Norwich City may be 122 years old, but they have as complex a relationship with their identity as a burgeoning adolescent.

Their seeming lack of one was a key driver in Dean Smith's departure from Carrow Road, his hotchpotch of different footballing styles inciting a cacophony of furious chants even shortly after it had achieved great success.

Before him there was Daniel Farke, whose easily-defined and possession-based style epitomised the positive impact a strong identity can have on a football club at large. Supporters were proud to discuss their team's set-up, legendary managers were unreserved in their praise of it and good, technical players thrived on it.

Current head coach David Wagner's philosophy is far more complex than his compatriot's; once you've worked out one tenet of Farke's ideology, the others are fairly easy to predict.

Wagner's tactics comprise a very different set of seemingly unconnected preferences. He likes to take goal kicks short but doesn't mind his team going long. He wants his team to press aggressively but rarely prioritises athleticism in his centre-backs. It takes a bit more time to work out just what that identity is.

Once those connections are made, however, it's easy to see what his Canaries are trying to do in and out of possession. It's hard to compare Wagner to Smith, even if not every fan is completely on board with how his team plays.

Even from before Wagner's appointment the importance of this was undeniable, with the club's confirmation of his predecessor's sacking stating that they'd look for someone "able to implement a consistent style of play".

But there are downsides to easily defined identity, and Farke knew better about those than anyone else.

His Premier League team of 2019-20 was found out quickly, almost as soon as they'd dismantled the Manchester City side led by Farke fan Pep Guardiola. Tactically capable teams and coaches clinically dismantled that style of play, and before long Norwich were back in the Championship having collected just 21 points.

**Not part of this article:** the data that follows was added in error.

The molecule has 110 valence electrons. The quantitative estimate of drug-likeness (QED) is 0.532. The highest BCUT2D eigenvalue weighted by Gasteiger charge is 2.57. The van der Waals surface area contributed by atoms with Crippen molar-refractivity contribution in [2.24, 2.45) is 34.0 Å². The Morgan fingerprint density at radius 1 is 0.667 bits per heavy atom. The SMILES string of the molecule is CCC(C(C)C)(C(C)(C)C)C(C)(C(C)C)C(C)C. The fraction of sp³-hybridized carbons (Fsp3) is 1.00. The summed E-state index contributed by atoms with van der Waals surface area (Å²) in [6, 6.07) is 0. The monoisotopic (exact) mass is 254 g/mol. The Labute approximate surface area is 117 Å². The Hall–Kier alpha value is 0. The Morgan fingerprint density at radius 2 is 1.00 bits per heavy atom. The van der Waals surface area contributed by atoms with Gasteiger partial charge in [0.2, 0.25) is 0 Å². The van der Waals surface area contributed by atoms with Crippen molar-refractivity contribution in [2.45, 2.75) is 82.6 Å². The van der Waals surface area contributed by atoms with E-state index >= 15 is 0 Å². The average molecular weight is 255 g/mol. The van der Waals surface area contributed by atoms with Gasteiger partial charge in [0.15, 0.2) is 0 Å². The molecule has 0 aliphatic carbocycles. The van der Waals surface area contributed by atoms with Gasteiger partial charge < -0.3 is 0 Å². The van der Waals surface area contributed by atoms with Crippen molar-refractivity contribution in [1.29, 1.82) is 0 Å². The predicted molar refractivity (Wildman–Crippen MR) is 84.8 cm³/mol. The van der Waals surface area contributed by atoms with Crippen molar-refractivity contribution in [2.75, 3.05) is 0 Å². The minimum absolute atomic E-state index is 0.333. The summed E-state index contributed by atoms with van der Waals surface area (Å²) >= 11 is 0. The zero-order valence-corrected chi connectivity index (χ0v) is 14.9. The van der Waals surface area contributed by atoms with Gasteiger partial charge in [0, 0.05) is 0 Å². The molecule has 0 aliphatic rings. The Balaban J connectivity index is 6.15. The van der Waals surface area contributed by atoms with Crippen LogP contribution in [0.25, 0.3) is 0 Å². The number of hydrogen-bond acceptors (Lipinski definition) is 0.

It hardly bears thinking about for the same fans who witnessed that downfall as they attempt to get out of the second division, but Saturday's 1-1 draw with Bristol City hinted at the same problem for Wagner and his men.

Robins head coach Liam Manning carefully plotted a way to exploit the Canaries' current philosophy at its core, hacking into the mainframe and corrupting the software that's made them play-off qualification favourites with two games left.

Eastern Daily Press: Bristol City had the better of their meeting with the Canaries on SaturdayBristol City had the better of their meeting with the Canaries on Saturday (Image: Paul Chesterton/Focus Images Ltd)

One of the more unique aspects of Norwich's tactical system is how they build play up through their own defensive third. One midfielder drops deep to form a back three, the other pushes up to join the strikers and wingers in an incredibly high second line of attack, while the full-backs push high and occupy the space out wide.

What this, along with slow passing between centre-backs and goalkeeper, is designed to do is draw the opposition into a high press, leaving space behind the midfield that the attacking five seven are well placed to exploit.

But Bristol City refused to give it into this bait, happy to leave space between their attack and midfield with no home player there in any case.

That stifled Norwich's ability to get forward, but their deep midfielder under significant pressure, upset the rhythm that came from eight consecutive home wins and left them looking bereft of ideas.

The south-west side are a good one, of that there's no doubt, but the universality with which their instincts were curbed will surely cause concern as the season reaches its crunch point.

The good news is that Wagner is adaptable, and with an analysis department as comprehensive as his should be able to get round any future iteration of the press that isolated his front men.

This development is another strand to consider in a series of them running through the yellow and green promotion push, and it’s a potentially crucial one.